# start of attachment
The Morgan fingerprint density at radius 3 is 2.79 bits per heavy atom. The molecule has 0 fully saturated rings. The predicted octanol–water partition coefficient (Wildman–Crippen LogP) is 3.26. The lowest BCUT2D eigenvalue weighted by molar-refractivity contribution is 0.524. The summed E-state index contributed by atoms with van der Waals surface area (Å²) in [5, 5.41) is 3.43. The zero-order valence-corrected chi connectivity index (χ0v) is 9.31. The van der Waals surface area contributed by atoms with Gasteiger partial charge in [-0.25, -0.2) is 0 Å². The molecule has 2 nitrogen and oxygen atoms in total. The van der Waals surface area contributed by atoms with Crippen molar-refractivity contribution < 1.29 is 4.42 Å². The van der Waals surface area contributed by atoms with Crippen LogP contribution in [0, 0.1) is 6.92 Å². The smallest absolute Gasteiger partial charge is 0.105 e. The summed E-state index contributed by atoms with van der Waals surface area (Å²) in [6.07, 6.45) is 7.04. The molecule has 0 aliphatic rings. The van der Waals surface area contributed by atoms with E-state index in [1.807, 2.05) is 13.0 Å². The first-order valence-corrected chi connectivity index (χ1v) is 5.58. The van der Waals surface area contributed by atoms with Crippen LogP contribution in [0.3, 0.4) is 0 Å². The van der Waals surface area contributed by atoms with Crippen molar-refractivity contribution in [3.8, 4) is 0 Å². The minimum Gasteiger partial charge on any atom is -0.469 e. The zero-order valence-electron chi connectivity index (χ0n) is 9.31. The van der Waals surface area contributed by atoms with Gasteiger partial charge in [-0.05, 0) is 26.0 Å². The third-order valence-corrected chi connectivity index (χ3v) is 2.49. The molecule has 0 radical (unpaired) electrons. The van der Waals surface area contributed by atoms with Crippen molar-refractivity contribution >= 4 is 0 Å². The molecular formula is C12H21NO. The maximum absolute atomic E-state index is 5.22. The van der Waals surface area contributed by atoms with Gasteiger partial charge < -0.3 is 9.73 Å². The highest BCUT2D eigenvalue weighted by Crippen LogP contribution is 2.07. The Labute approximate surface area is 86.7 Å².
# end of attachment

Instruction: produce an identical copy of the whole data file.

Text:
The Morgan fingerprint density at radius 3 is 2.79 bits per heavy atom. The molecule has 0 fully saturated rings. The predicted octanol–water partition coefficient (Wildman–Crippen LogP) is 3.26. The lowest BCUT2D eigenvalue weighted by molar-refractivity contribution is 0.524. The summed E-state index contributed by atoms with van der Waals surface area (Å²) in [5, 5.41) is 3.43. The zero-order valence-corrected chi connectivity index (χ0v) is 9.31. The van der Waals surface area contributed by atoms with Gasteiger partial charge in [-0.25, -0.2) is 0 Å². The molecule has 2 nitrogen and oxygen atoms in total. The van der Waals surface area contributed by atoms with Crippen molar-refractivity contribution < 1.29 is 4.42 Å². The van der Waals surface area contributed by atoms with Crippen LogP contribution in [0, 0.1) is 6.92 Å². The smallest absolute Gasteiger partial charge is 0.105 e. The summed E-state index contributed by atoms with van der Waals surface area (Å²) in [6.07, 6.45) is 7.04. The molecule has 0 aliphatic rings. The van der Waals surface area contributed by atoms with E-state index in [1.807, 2.05) is 13.0 Å². The first-order valence-corrected chi connectivity index (χ1v) is 5.58. The van der Waals surface area contributed by atoms with Crippen LogP contribution in [0.3, 0.4) is 0 Å². The van der Waals surface area contributed by atoms with Crippen molar-refractivity contribution in [3.8, 4) is 0 Å². The minimum Gasteiger partial charge on any atom is -0.469 e. The zero-order valence-electron chi connectivity index (χ0n) is 9.31. The van der Waals surface area contributed by atoms with Gasteiger partial charge in [-0.05, 0) is 26.0 Å². The third-order valence-corrected chi connectivity index (χ3v) is 2.49. The molecule has 0 radical (unpaired) electrons. The van der Waals surface area contributed by atoms with Crippen molar-refractivity contribution >= 4 is 0 Å². The molecular formula is C12H21NO. The maximum absolute atomic E-state index is 5.22. The van der Waals surface area contributed by atoms with Gasteiger partial charge < -0.3 is 9.73 Å². The highest BCUT2D eigenvalue weighted by Crippen LogP contribution is 2.07. The Labute approximate surface area is 86.7 Å².